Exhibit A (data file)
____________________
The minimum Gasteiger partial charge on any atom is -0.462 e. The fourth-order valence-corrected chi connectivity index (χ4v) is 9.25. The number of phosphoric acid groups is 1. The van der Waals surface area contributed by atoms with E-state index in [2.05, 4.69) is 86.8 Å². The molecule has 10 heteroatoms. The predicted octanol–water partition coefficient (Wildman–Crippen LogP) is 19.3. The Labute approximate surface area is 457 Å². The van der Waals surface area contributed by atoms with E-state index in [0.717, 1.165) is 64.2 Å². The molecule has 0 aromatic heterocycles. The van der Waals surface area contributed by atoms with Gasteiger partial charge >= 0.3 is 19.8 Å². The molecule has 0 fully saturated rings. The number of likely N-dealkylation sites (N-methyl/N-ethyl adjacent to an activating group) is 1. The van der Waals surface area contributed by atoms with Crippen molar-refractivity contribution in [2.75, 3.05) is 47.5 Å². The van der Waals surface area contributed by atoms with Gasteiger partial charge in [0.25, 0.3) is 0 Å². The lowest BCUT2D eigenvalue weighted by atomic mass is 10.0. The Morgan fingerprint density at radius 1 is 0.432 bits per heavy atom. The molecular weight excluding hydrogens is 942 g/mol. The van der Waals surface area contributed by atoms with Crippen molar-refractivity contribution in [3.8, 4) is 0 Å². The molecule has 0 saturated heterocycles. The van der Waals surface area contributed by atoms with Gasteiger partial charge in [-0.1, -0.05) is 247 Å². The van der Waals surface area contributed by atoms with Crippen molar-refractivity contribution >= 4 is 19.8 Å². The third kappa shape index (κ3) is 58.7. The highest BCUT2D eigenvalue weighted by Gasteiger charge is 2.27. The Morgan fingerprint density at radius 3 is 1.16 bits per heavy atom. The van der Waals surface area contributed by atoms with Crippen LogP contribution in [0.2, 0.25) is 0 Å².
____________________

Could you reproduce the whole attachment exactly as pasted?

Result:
The minimum Gasteiger partial charge on any atom is -0.462 e. The fourth-order valence-corrected chi connectivity index (χ4v) is 9.25. The number of phosphoric acid groups is 1. The van der Waals surface area contributed by atoms with E-state index in [2.05, 4.69) is 86.8 Å². The molecule has 10 heteroatoms. The predicted octanol–water partition coefficient (Wildman–Crippen LogP) is 19.3. The Labute approximate surface area is 457 Å². The van der Waals surface area contributed by atoms with E-state index in [0.717, 1.165) is 64.2 Å². The molecule has 0 aromatic heterocycles. The van der Waals surface area contributed by atoms with Gasteiger partial charge >= 0.3 is 19.8 Å². The molecule has 0 fully saturated rings. The number of likely N-dealkylation sites (N-methyl/N-ethyl adjacent to an activating group) is 1. The van der Waals surface area contributed by atoms with Crippen molar-refractivity contribution in [2.75, 3.05) is 47.5 Å². The van der Waals surface area contributed by atoms with Gasteiger partial charge in [0.25, 0.3) is 0 Å². The lowest BCUT2D eigenvalue weighted by atomic mass is 10.0. The Morgan fingerprint density at radius 1 is 0.432 bits per heavy atom. The molecular weight excluding hydrogens is 942 g/mol. The van der Waals surface area contributed by atoms with Crippen molar-refractivity contribution in [3.8, 4) is 0 Å². The molecule has 0 saturated heterocycles. The van der Waals surface area contributed by atoms with Gasteiger partial charge in [-0.1, -0.05) is 247 Å². The van der Waals surface area contributed by atoms with Crippen molar-refractivity contribution >= 4 is 19.8 Å². The third kappa shape index (κ3) is 58.7. The highest BCUT2D eigenvalue weighted by Gasteiger charge is 2.27. The Morgan fingerprint density at radius 3 is 1.16 bits per heavy atom. The van der Waals surface area contributed by atoms with Crippen LogP contribution in [0.2, 0.25) is 0 Å².